The Condition of Higher Education in Azerbaijan

In the late 90’s, shortly after the split from the USSR and while new systems were being put in place, and changes to existing infrastructure were being implemented the Azerbaijan education system became very shaky. The education budget was awarded dramatically less funding and this had a knock-on effect across the system. Teacher’s salaries were slashed giving rise to poor morale and potential corruption; there was a lack of transparency and clarity which allowed wealthier students to ‘buy’ their grades, while brighter, but poorer, students were not awarded deserved results. With some teachers having a hostile attitude to children from poorer families, who could sometimes not bring the appropriate equipment or wear the correct clothing to school, a high rate of absenteeism ensued, or children were simply not enrolled at all when they came of age.

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This situation became so bad that many institutes of higher learning were forced into holding entrance exams where students had to prove that they had attained a standard suitable for tertiary education. The country was not the worst off in regards to educational standards, but it was not far from the bottom of the tables. The difficulty of gaining a solid education from the very building blocks provided by primary school upwards meant that Azerbaijan was heading into a situation where it would not have been able to internally produce the skills required for a successful 21st century economy.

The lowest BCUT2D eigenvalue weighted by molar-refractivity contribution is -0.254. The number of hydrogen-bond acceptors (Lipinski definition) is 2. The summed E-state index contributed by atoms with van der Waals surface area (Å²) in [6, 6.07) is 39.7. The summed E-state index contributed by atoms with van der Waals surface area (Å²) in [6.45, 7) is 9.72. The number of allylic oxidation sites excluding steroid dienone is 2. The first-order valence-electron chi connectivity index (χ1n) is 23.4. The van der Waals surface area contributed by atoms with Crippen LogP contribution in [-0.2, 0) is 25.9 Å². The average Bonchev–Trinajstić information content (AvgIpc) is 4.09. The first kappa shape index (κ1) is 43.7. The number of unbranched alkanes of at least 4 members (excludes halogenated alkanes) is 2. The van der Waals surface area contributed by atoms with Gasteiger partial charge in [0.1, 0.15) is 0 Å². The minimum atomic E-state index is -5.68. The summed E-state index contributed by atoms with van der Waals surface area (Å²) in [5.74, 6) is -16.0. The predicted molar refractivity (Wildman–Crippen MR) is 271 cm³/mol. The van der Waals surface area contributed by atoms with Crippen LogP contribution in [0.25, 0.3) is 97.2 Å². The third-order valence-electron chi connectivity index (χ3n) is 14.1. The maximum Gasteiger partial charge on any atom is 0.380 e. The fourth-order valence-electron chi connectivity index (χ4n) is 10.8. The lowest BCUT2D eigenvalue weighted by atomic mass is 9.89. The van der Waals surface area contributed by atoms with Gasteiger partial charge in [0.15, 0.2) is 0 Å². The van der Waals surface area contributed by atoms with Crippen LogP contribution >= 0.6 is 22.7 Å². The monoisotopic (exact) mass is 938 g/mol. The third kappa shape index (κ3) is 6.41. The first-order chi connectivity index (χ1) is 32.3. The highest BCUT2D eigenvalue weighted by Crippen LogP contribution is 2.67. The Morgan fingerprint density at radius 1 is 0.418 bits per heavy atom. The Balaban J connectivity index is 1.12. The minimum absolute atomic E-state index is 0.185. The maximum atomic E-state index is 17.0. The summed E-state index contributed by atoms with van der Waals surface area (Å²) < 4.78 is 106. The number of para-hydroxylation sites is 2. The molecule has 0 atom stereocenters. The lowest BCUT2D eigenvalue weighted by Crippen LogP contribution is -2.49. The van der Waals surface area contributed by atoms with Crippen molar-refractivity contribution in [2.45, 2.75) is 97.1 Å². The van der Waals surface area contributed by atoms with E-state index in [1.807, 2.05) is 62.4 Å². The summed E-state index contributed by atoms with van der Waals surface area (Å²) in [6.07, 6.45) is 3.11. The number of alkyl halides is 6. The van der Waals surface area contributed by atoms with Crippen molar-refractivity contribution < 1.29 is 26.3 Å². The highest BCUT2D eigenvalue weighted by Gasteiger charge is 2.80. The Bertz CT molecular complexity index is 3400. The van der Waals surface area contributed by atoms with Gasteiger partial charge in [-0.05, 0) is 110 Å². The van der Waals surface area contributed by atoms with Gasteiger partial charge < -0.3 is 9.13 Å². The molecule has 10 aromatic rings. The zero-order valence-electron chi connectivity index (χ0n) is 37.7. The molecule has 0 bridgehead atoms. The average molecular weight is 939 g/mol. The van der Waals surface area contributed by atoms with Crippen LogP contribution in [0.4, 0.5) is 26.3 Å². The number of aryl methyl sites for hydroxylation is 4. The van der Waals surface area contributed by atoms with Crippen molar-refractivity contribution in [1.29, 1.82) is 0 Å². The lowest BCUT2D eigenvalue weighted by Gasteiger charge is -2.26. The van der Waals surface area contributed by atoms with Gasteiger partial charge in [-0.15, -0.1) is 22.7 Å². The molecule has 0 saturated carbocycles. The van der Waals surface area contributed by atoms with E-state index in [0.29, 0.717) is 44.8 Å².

The Azerbaijan government realised that this trend needed to be sharply reversed and began a program, in partnership with the World Bank, of reforming and improving education in the country.

The World Bank has a stated aim of helping developing countries to educate their children as a good education is a great force in the fight against inequality and poverty. With Azerbaijan having 60% of the population described as ‘poor’ and a further 20% as ‘very poor’ there is a clear need for development in this area. Azerbaijan joined the World Bank and has worked through 2 stages of a 3 stage reform package; the final stage is live at the moment. In July 2011 President Ilham Aliyev signed an order preparing for ‘National Education Development Strategy 2011 -2021’ which hopes to bring the countries education system up to an internationally recognised standard within the next decade.

At present attendance at school until the 8th grade is required; the countries 500-strong school libraries are being renewed and updated. Overall the system has had a massive financial boost; US$25 million from the World Bank; US$ 1.5 million from UNICEF and an internal input of US$20.4 from the government – although there is perhaps room for a higher percentage of the GDP to be allocated to education. An air of transparency is being introduced and the winds of change are sweeping from the very lowest levels, all the way to the top. Teacher training is thorough and morale is improving; teaching methods are being updated and enrolment is slowly creeping up. Educational websites have been launched, using the internal country domain, allowing schools all over the country to offer the same standardised methods and systems of teaching and learning.

Taken as a whole the Azerbaijan education system has shown itself to be adaptable and resourceful; having changed its whole alphabet from Perso-Arabic to Roman/Latin, then again to Cyrillic, the comparatively high levels of literacy are a testament to the willingness of the people to learn. While standards are not quite as good yet as they could be and no measureable statistics on the success of the measures so far taken are available at present; they are moving in the right direction and if the government continues to support the education of its youngest citizens the future is bright for Azerbaijan education.

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